It was not to the tentative efforts of scholars and nobles that the English stage was indebted for the amazing outburst of genius which dates from the year 1576, when “the Earl of Leicester's servants" erected the first public theater in Blackfriars. It was the people itself that created its stage. The theater, indeed, was commonly only the courtyard of an inn, or a mere booth, such as is still seen in a country fair. The bulk of the audience sat beneath the open sky in the “pit” or yard; a few covered seats in the galleries which ran round it formed the boxes of the wealthier spectators, while patrons and nobles found seats upon the actual boards. All the appliances were of the roughest sort; a few flowers served to indicate a garden, crowds and armies were represented by a dozen scenoshifters with swords and bucklers, heroes rode in and out on hobbyhorses, and a scroll on a post told whether the scene was at Athens or London. There were no female actors, and the grossness which startles us in words which fell from women's lips took a different color when every woman's part was acted by a boy. But difficulties such as these were more than compensated by the popular character of the drama itself. Rude as the theater might be, all the world was there. The stage was crowded with nobles and courtiers. Apprentices and citizens thronged the benches in the yard below. The rough mob of the pit inspired, as it felt, the vigorous life, the rapid transitions, the passionate energy, the reality, the lifelike medley and confusion, the racy dialogue, the chat, the wit, the pathos, the sublimity, the rant and buffoonery, the coarse horrors and vulgar bloodshedding, the immense range over all classes of society, the intimacy with the foulest as well as the fairest developments of human temper, which characterized the English stage. The new drama represented “the very age and body of the time, his form and pressure.” The people itself brought its nobleness and its vileness to the boards. No stage was ever so human, no poetic life so intense. Wild, reckless, defiant of all past tradition, of all conventional laws, the English dramatists owned no teacher, no source of poetic inspiration, but the people itself.

Few events in our literary history are so startling as this sudden rise of the Elizabethan drama. The first public theater was erected only in the middle of the queen's reign. Before the close of it eighteen theaters existed in London alone. Fifty dramatic poets, many of the first order, appeared in the fifty years which precede the closing of the theaters by the Puritans; and great as is the number of their works which have ed, we still possess a hundred dramas, all written within this period, and of which at least a half are excellent. A glance at their authors shows us that the intellectual quickening of the age had now reached the mass of the people. Almost all of the new playwrights were fairly educated, and many were university

But instead of courtly singers of the Sidney and Spenser sort we see the advent of the “poor scholar.” The earlier dramatists, such as Nash, Peele, Kyd, Greene, or Marlowe, were for the most part poor, and reckless in their poverty; wild livers, defiant of law or common fame, in revolt against the usages and religion of their day, “ atheists” in general repute,“ holding Moses for a juggler,” haunting the brothel and the alehouse, and dying starved or in tavern brawls.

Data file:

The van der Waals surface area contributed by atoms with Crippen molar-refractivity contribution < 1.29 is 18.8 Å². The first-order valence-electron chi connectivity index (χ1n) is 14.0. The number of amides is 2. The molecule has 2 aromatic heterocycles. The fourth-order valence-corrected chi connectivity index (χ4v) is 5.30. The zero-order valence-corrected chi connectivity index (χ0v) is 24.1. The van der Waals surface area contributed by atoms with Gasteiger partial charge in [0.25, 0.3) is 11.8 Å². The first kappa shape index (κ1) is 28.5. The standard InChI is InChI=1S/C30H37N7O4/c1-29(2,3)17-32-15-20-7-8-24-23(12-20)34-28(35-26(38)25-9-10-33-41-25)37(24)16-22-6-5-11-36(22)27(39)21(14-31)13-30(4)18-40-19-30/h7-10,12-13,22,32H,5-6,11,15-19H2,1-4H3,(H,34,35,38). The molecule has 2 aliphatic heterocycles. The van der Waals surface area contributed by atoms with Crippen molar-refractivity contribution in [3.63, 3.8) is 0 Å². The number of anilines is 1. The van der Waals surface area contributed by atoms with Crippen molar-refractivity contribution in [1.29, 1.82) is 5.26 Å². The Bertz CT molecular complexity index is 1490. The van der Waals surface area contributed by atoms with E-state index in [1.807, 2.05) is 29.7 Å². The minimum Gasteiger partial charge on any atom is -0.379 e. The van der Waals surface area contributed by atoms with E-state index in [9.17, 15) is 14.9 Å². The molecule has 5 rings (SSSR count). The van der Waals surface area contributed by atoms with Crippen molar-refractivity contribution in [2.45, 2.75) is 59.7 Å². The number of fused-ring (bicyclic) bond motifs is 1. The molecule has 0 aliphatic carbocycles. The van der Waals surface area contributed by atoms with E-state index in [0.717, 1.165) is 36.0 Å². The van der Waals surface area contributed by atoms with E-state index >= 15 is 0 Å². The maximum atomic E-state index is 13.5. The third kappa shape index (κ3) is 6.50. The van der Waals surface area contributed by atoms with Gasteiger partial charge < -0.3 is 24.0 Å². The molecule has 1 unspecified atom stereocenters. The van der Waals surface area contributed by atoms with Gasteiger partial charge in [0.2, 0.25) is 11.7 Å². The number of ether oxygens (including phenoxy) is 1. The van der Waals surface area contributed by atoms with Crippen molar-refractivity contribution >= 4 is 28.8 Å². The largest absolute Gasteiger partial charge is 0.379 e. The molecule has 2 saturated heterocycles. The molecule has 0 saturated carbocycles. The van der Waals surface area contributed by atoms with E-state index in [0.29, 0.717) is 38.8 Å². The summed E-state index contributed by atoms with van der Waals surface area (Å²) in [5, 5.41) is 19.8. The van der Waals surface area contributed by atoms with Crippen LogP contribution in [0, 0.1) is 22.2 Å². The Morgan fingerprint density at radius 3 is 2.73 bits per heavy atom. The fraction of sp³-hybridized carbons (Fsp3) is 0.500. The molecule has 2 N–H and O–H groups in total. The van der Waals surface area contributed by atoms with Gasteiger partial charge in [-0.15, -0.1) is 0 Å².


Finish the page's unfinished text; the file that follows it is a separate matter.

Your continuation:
But with their appearance began the Elizabethan drama. The few plays which have reached us of an earlier date are either cold imitations of the classical and Italian comedy, or rude farces like “ Ralph Roister Doister,” or tragedies such as “Gorbuduc," where, poetic as occasional passages may be, there is little promise of dramatic development. But in the year which preceded the coming of the Armada, the whole aspect of the stage suddenly changes, and the new dramatists range themselves around two men of very different genius, Robert Greene and Christopher Marlowe.

Of Greene, as the creator of our lighter English prose, we have already spoken. But his work as a poet was of yet greater importance, for his perception of character and the relations of social life, the playfulness of his fancy, and the liveliness of his style, exerted an influence on his contemporaries which was equaled by that of none but Marlowe and Peele. In spite of the rudeness of his plots and the unequal character of his work, Greene must be regarded as the creator of our modern comedy. No figure better paints the group of young playwrights. He left Cambridge to travel through Italy and Spain, and to bring back the debauchery of the one and the skepticism of the other. In the words of remorse he wrote before his death, he paints himself as a drunkard and a roisterer, winning money only by ceaseless pamphlets and plays to waste it on wine and women, and drinking the cup of life to the dregs. Hell and the after world were the butts of his ceaseless mockery. If he had not feared the judges of the queen's courts more than he feared God, he said, in bitter jest, he should often have turned cutpurse. He married, and loved his wife, but she was soon deserted; and the wretched profligate found himself again plunged into excesses which he loathed, though he could not live without them. But wild as was the life of Greene, his pen was pure. He is steadily on virtue's side in the love pamphlets and novelettes he poured out in endless succession, and whose plots were dramatized by the school which gathered round him.

The life of Marlowe was as riotous, his skepticism even more daring, than the life and skepticism of Greene. His early death alone saved him, in all probability, from a prosecution for atheism. He was charged with calling Moses a juggler, and with boasting that, if he undertook to write a new religion, it should be a better religion than the Christianity he saw around him. But he stood far ahead of his fellows as a creator